- Medications – Pack the medications that you will need as well as some cold/flu medications in case anyone happens to catch something on the trip.
4. Check on your airplane baby options – Bassinet, etc.
If you are travelling with an infant, you may be able to use a baby bassinet that your airplane carrier may supply. Not all airlines will have these options, so check with the airlines that you are travelling with. Also, its good to note that if they do have this option, it may only be available in specific seats so again check with your airlines. If your infant is sitting up on their own, then this may not be an option for you as they may not be safe to use at that stage.
4. To travel with a car seat or not to travel with a car seat
This is a hard decision to make. I have travelled in all scenarios. I’ve travelled with no car seat and rented one with the car hire, and that option worked well. I’ve also borrowed car seats from family and friends to avoid travelling with one. On this last trip, we decided to borrow a car seat for my son (age 3) and travel with one car seat for our infant (age 11 months).
Travelling with a car seat can be very cumbersome. It is big and bulky and heavy when you are moving from car to train to plane. We decided to bring one car seat since our infant could no longer fit in the baby bassinet that the plane provides. We were lucky to have an open seat next to us on both trips where we actually strapped in the car seat on the plane which provided a safe place for the baby to sleep and give our tired arms a much-needed break.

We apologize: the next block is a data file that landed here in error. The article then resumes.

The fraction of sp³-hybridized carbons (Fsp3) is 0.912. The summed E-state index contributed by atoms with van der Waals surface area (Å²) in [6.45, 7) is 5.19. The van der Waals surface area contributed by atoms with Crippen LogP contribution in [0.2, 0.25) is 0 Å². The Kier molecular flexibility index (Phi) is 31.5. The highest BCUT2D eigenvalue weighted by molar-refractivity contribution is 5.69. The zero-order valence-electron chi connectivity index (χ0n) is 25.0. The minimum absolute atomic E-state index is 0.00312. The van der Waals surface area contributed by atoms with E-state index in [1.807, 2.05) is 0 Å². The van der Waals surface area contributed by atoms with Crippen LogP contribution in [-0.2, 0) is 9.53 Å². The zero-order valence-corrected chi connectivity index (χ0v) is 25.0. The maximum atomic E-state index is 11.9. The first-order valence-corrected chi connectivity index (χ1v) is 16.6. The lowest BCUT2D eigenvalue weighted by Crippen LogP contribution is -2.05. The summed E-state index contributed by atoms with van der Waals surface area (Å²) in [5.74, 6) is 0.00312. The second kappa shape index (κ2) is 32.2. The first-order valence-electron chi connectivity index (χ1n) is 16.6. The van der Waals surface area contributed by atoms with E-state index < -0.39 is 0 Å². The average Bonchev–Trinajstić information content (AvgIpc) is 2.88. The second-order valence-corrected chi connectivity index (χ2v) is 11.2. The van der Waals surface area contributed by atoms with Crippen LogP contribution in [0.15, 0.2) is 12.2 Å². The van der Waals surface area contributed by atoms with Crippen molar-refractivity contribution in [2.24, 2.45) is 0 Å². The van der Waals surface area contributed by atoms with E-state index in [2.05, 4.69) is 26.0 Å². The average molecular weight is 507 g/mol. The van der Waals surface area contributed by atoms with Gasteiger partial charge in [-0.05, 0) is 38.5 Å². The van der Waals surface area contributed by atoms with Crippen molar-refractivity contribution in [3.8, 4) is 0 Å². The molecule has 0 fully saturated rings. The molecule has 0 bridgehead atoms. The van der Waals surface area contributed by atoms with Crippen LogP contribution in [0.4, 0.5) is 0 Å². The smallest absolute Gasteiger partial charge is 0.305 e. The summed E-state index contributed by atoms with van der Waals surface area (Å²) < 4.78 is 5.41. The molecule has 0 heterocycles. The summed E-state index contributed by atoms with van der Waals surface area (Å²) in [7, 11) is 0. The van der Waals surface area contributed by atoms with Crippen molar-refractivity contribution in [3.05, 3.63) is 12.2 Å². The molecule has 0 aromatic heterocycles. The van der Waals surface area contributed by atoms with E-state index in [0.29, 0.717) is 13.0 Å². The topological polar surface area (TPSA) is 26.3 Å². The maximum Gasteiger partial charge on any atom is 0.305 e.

Do I recommend travelling with a car seat? Yes and No. It depends on the situation. If you purchase a seat for your child and can manage the additional burden of travelling through the airport with the car seat then Yes, its a great option, especially on long haul flights.
Also, one thing to note, your car seat must meet standards in order to use it on the plane. Check with your airlines beforehand so you are carrying it and unable to use it.
5. Don’t be afraid to ask the stewardess or other parents for help
When my son was about two years old I travelled alone with him on a 10-hour flight. When he was sleeping I really needed to use the restroom. I had a moment of panic wondering what to do in this scenario. I couldn’t just run to the bathroom and leave him there on his own in a plane full of strangers. So I paged the stewardess and asked if they could watch him while I ran to the bathroom. They were happy to help and it put my mind at ease.
On a recent flight, we were surrounded by other kids. At one point the mother in front of us came to my seat and whispered to me asking if I had an extra nappy. Of course, I do! I was so happy to help a fellow mom in need. The nappy may have been a size too big for her baby but I’m sure it did the job. We know what you are going through, don’t be afraid to ask for help when you need.
6. Don’t plan too much for the first day
Your children and you will be exhausted after getting to your destination. Allow some quiet relaxation time that first day and settle yourself and your little ones into the new timezone. Take a moment to sit back and enjoy the solid ground and new sites. Let your crazy adventures start on the second day.